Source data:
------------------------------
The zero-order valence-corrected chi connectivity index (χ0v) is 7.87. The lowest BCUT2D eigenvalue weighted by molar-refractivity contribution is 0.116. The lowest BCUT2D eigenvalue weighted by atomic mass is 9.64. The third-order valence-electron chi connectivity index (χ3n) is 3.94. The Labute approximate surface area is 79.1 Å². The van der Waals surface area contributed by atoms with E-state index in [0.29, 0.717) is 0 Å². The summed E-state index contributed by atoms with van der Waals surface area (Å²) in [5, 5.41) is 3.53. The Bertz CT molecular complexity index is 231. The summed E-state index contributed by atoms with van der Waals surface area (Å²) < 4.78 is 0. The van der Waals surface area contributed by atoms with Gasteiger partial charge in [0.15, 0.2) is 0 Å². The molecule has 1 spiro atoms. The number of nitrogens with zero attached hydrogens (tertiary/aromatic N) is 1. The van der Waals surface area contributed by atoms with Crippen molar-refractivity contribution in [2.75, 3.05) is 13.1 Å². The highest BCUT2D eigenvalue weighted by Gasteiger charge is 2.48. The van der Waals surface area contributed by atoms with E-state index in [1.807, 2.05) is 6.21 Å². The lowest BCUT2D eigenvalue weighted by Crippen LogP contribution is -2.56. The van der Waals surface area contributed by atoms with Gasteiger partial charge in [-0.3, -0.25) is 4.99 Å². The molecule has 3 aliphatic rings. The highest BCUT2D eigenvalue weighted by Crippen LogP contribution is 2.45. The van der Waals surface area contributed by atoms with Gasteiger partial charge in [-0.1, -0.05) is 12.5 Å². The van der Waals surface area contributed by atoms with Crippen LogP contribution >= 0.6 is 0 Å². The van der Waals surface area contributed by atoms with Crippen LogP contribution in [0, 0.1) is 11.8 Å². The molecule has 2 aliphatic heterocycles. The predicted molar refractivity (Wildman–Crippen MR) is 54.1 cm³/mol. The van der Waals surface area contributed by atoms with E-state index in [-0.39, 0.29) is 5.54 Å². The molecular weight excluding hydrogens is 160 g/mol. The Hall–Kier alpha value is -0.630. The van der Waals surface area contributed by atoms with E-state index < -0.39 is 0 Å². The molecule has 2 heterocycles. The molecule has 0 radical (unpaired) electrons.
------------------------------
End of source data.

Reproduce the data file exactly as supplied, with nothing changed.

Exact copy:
The zero-order valence-corrected chi connectivity index (χ0v) is 7.87. The lowest BCUT2D eigenvalue weighted by molar-refractivity contribution is 0.116. The lowest BCUT2D eigenvalue weighted by atomic mass is 9.64. The third-order valence-electron chi connectivity index (χ3n) is 3.94. The Labute approximate surface area is 79.1 Å². The van der Waals surface area contributed by atoms with E-state index in [0.29, 0.717) is 0 Å². The summed E-state index contributed by atoms with van der Waals surface area (Å²) in [5, 5.41) is 3.53. The Bertz CT molecular complexity index is 231. The summed E-state index contributed by atoms with van der Waals surface area (Å²) < 4.78 is 0. The van der Waals surface area contributed by atoms with Gasteiger partial charge in [0.15, 0.2) is 0 Å². The molecule has 1 spiro atoms. The number of nitrogens with zero attached hydrogens (tertiary/aromatic N) is 1. The van der Waals surface area contributed by atoms with Crippen molar-refractivity contribution in [2.75, 3.05) is 13.1 Å². The highest BCUT2D eigenvalue weighted by Gasteiger charge is 2.48. The van der Waals surface area contributed by atoms with E-state index in [1.807, 2.05) is 6.21 Å². The lowest BCUT2D eigenvalue weighted by Crippen LogP contribution is -2.56. The van der Waals surface area contributed by atoms with Gasteiger partial charge in [-0.3, -0.25) is 4.99 Å². The molecule has 3 aliphatic rings. The highest BCUT2D eigenvalue weighted by Crippen LogP contribution is 2.45. The van der Waals surface area contributed by atoms with Gasteiger partial charge in [-0.1, -0.05) is 12.5 Å². The van der Waals surface area contributed by atoms with Crippen LogP contribution >= 0.6 is 0 Å². The van der Waals surface area contributed by atoms with Crippen LogP contribution in [0, 0.1) is 11.8 Å². The molecule has 2 aliphatic heterocycles. The predicted molar refractivity (Wildman–Crippen MR) is 54.1 cm³/mol. The van der Waals surface area contributed by atoms with E-state index in [-0.39, 0.29) is 5.54 Å². The molecular weight excluding hydrogens is 160 g/mol. The Hall–Kier alpha value is -0.630. The van der Waals surface area contributed by atoms with E-state index < -0.39 is 0 Å². The molecule has 2 heterocycles. The molecule has 0 radical (unpaired) electrons.